Date
18 August 2017
Pro-Beijing groups say a planned blockade of the financial district by the Occupy Central movement will hurt Hong Kong's economic prospects.
Pro-Beijing groups say a planned blockade of the financial district by the Occupy Central movement will hurt Hong Kong's economic prospects.

Pro-Beijing camp steps up its game

The standoff between pro- and anti-Beijing camps in Hong Kong is set to worsen as groups opposed to the Occupy Central movement plan a big show of support for the mainland’s line on reforms. 

Politicians and businessmen who favor a non-confrontationist approach with Beijing will hold a march in mid-August to endorse central authorities’ proposals with regard to the city’s 2017 chief executive election.

With the camp making it clear that it will rebuff a planned blockade of the financial district by Occupy Central supporters, as well as other protest tactics by pro-reforms groups, Hong Kong will witness further polarization in its political landscape.

A rally on August 17 will see the pro-Beijing camp voice support for Beijing-endorsed 2017 electoral proposals and call upon businesses and the public to reject a planned sit-in by the Occupy Central group. The Occupy Central movement has been labeled by Beijing as a violent social campaign that puts at risk Hong Kong’s social order, economic prosperity and stability.

The pro-Beijing camp is seeking to present a united stance as China prepares to unveil in late August its decision on the electoral reform proposals for the 2017 Hong Kong election. Pro-democracy groups have been calling for universal suffrage and public nomination of candidates, while Beijing is inclined to retain the nomination system for the city’s top leader.

With Occupy Central having vowed to paralyze the financial district if reforms fail to come through, businessmen and some lawmakers have been a worried lot. Thus, tycoons such as Henderson Land’s Lee Shau-kee and Shui On Group’s Vincent Lo Hong-shui have stood up to voice their support for the anti-Occupy Central campaign.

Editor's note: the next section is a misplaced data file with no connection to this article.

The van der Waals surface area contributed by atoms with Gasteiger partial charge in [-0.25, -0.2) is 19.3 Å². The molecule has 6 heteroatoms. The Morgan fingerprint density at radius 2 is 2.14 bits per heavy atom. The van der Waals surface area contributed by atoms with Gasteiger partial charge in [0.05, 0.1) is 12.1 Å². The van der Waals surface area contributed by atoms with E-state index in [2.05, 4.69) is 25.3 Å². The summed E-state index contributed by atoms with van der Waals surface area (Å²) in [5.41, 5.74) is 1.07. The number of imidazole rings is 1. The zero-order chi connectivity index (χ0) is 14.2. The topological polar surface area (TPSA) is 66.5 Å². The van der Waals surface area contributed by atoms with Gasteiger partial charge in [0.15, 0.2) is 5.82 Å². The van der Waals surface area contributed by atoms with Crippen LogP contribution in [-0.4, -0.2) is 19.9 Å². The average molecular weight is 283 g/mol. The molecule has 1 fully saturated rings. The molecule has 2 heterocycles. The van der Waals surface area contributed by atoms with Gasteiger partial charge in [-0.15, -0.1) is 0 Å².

Liberal Party leader James Tien Pei-chun, meanwhile, has also affirmed a pro-Beijing pro-business stance, arguing that what matters for the public is some say in the election, regardless of whether it represents true democracy or not.

The party’s relationship with Beijing hit a bottom after its favored candidate Henry Tang was edged out in the 2012 chief executive election by rival Leung Chun-ying.

But its return to Beijing’s official line indicates that top central leaders have made up their mind to implement an electoral proposal with filtering mechanism and ruling out public nomination, despite opposition from pan-democrats.

Ahead of the rally this month, pro-Beijing groups are busy trying to drum up publicity for the event and win the support of the public.

In a preparatory move of sorts, a march was held on Sunday to show support for the Hong Kong police for their work in implementing the rule of law. The police had come under criticism recently for their harsh treatment of pro-democracy activists at a sit-in following the annual July 1 rally.

Sunday’s march received prominent front-page treatment in pro-Beijing newspaper Wen Wei Po, rivaling even the coverage on the deadly Yunnan earthquake.

A signature campaign calling for an end to violent tactics in the universal suffrage quest has managed to garner more than 1 million signatures in the past two weeks. The organizers are now turning to online user groups to boost the number further.

The signature campaign, which has won the Hong Kong government officials’ support, is seen as a Beijing-endorsed campaign and part of efforts to present a bigger voice than the civil referendum organized by pan-democrats in June which generated about 800,000 votes.

Some observers have praised the signature campaign as one of the very few examples where the pro-Beijing camp is trying to win the support of Hong Kong people.

The camp is aiming to leverage the anti-Occupy Central campaign to claim the moral high ground by focusing on peace and stability. As the groups have drawn better-than-expected response, political watchers say people could be opting to compromise with Beijing rather than enter a drawn-out battle of nerves with the central government.

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SC/JP/RC

EJ Insight writer

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